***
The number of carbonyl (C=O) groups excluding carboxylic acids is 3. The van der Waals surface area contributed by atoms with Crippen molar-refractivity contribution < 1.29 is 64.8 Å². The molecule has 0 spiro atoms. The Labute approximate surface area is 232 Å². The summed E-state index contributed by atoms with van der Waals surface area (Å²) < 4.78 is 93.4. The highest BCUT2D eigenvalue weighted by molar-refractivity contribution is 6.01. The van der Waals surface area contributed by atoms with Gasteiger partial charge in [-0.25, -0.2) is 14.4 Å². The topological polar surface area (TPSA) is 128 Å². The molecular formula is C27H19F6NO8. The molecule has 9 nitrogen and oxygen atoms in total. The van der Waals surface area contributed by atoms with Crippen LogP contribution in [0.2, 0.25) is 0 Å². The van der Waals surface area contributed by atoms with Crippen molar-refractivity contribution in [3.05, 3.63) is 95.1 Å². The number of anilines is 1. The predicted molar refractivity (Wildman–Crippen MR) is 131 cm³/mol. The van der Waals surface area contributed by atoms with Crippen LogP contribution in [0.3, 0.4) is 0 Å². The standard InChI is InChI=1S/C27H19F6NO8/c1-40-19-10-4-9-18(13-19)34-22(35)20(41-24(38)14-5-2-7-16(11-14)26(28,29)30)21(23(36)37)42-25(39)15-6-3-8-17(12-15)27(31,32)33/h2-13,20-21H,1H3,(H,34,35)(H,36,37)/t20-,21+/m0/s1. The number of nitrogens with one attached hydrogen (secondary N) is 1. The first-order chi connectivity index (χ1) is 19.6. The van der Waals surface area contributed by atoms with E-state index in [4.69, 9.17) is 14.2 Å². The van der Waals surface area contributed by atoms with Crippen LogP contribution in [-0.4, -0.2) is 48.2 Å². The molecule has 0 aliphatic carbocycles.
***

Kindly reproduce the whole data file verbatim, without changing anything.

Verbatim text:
The number of carbonyl (C=O) groups excluding carboxylic acids is 3. The van der Waals surface area contributed by atoms with Crippen molar-refractivity contribution < 1.29 is 64.8 Å². The molecule has 0 spiro atoms. The Labute approximate surface area is 232 Å². The summed E-state index contributed by atoms with van der Waals surface area (Å²) < 4.78 is 93.4. The highest BCUT2D eigenvalue weighted by molar-refractivity contribution is 6.01. The van der Waals surface area contributed by atoms with Gasteiger partial charge in [-0.25, -0.2) is 14.4 Å². The topological polar surface area (TPSA) is 128 Å². The molecular formula is C27H19F6NO8. The molecule has 9 nitrogen and oxygen atoms in total. The van der Waals surface area contributed by atoms with Crippen LogP contribution in [0.2, 0.25) is 0 Å². The van der Waals surface area contributed by atoms with Crippen molar-refractivity contribution in [3.05, 3.63) is 95.1 Å². The number of anilines is 1. The predicted molar refractivity (Wildman–Crippen MR) is 131 cm³/mol. The van der Waals surface area contributed by atoms with Crippen LogP contribution in [0.3, 0.4) is 0 Å². The standard InChI is InChI=1S/C27H19F6NO8/c1-40-19-10-4-9-18(13-19)34-22(35)20(41-24(38)14-5-2-7-16(11-14)26(28,29)30)21(23(36)37)42-25(39)15-6-3-8-17(12-15)27(31,32)33/h2-13,20-21H,1H3,(H,34,35)(H,36,37)/t20-,21+/m0/s1. The number of nitrogens with one attached hydrogen (secondary N) is 1. The first-order chi connectivity index (χ1) is 19.6. The van der Waals surface area contributed by atoms with E-state index in [4.69, 9.17) is 14.2 Å². The van der Waals surface area contributed by atoms with Crippen LogP contribution in [-0.4, -0.2) is 48.2 Å². The molecule has 0 aliphatic carbocycles.